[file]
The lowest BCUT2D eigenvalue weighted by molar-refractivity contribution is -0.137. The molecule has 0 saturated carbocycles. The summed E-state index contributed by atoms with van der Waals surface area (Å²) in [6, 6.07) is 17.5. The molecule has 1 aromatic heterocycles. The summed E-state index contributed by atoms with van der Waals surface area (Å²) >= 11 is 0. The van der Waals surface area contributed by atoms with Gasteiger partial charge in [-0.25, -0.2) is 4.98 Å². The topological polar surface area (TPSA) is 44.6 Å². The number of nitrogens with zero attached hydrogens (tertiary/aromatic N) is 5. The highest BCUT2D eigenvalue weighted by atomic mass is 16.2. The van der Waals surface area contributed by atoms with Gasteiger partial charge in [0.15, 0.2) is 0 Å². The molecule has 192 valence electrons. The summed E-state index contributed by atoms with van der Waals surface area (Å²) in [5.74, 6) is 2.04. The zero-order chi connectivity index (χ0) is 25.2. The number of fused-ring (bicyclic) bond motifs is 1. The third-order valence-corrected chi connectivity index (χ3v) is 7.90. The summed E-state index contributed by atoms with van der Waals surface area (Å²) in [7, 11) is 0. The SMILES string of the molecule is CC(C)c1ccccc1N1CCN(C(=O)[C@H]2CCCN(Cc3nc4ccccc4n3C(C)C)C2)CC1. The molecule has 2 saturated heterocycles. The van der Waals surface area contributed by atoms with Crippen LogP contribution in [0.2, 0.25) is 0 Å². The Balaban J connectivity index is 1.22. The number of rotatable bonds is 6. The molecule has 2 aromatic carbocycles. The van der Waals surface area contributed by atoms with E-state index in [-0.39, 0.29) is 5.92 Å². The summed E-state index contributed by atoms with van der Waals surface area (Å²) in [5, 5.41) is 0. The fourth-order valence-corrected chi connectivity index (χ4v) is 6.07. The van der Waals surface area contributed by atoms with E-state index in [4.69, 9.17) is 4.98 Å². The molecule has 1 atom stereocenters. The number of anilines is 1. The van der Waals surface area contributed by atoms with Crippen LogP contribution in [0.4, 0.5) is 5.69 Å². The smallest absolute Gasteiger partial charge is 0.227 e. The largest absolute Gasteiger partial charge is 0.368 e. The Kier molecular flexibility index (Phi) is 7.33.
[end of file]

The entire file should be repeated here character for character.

The lowest BCUT2D eigenvalue weighted by molar-refractivity contribution is -0.137. The molecule has 0 saturated carbocycles. The summed E-state index contributed by atoms with van der Waals surface area (Å²) in [6, 6.07) is 17.5. The molecule has 1 aromatic heterocycles. The summed E-state index contributed by atoms with van der Waals surface area (Å²) >= 11 is 0. The van der Waals surface area contributed by atoms with Gasteiger partial charge in [-0.25, -0.2) is 4.98 Å². The topological polar surface area (TPSA) is 44.6 Å². The number of nitrogens with zero attached hydrogens (tertiary/aromatic N) is 5. The highest BCUT2D eigenvalue weighted by atomic mass is 16.2. The van der Waals surface area contributed by atoms with Gasteiger partial charge in [0.15, 0.2) is 0 Å². The molecule has 192 valence electrons. The summed E-state index contributed by atoms with van der Waals surface area (Å²) in [5.74, 6) is 2.04. The zero-order chi connectivity index (χ0) is 25.2. The number of fused-ring (bicyclic) bond motifs is 1. The third-order valence-corrected chi connectivity index (χ3v) is 7.90. The summed E-state index contributed by atoms with van der Waals surface area (Å²) in [7, 11) is 0. The SMILES string of the molecule is CC(C)c1ccccc1N1CCN(C(=O)[C@H]2CCCN(Cc3nc4ccccc4n3C(C)C)C2)CC1. The molecule has 2 saturated heterocycles. The van der Waals surface area contributed by atoms with Crippen LogP contribution in [0.2, 0.25) is 0 Å². The Balaban J connectivity index is 1.22. The number of rotatable bonds is 6. The molecule has 2 aromatic carbocycles. The van der Waals surface area contributed by atoms with E-state index in [-0.39, 0.29) is 5.92 Å². The summed E-state index contributed by atoms with van der Waals surface area (Å²) in [5, 5.41) is 0. The fourth-order valence-corrected chi connectivity index (χ4v) is 6.07. The van der Waals surface area contributed by atoms with E-state index in [4.69, 9.17) is 4.98 Å². The molecule has 1 atom stereocenters. The number of anilines is 1. The van der Waals surface area contributed by atoms with Crippen LogP contribution in [0.4, 0.5) is 5.69 Å². The smallest absolute Gasteiger partial charge is 0.227 e. The largest absolute Gasteiger partial charge is 0.368 e. The Kier molecular flexibility index (Phi) is 7.33.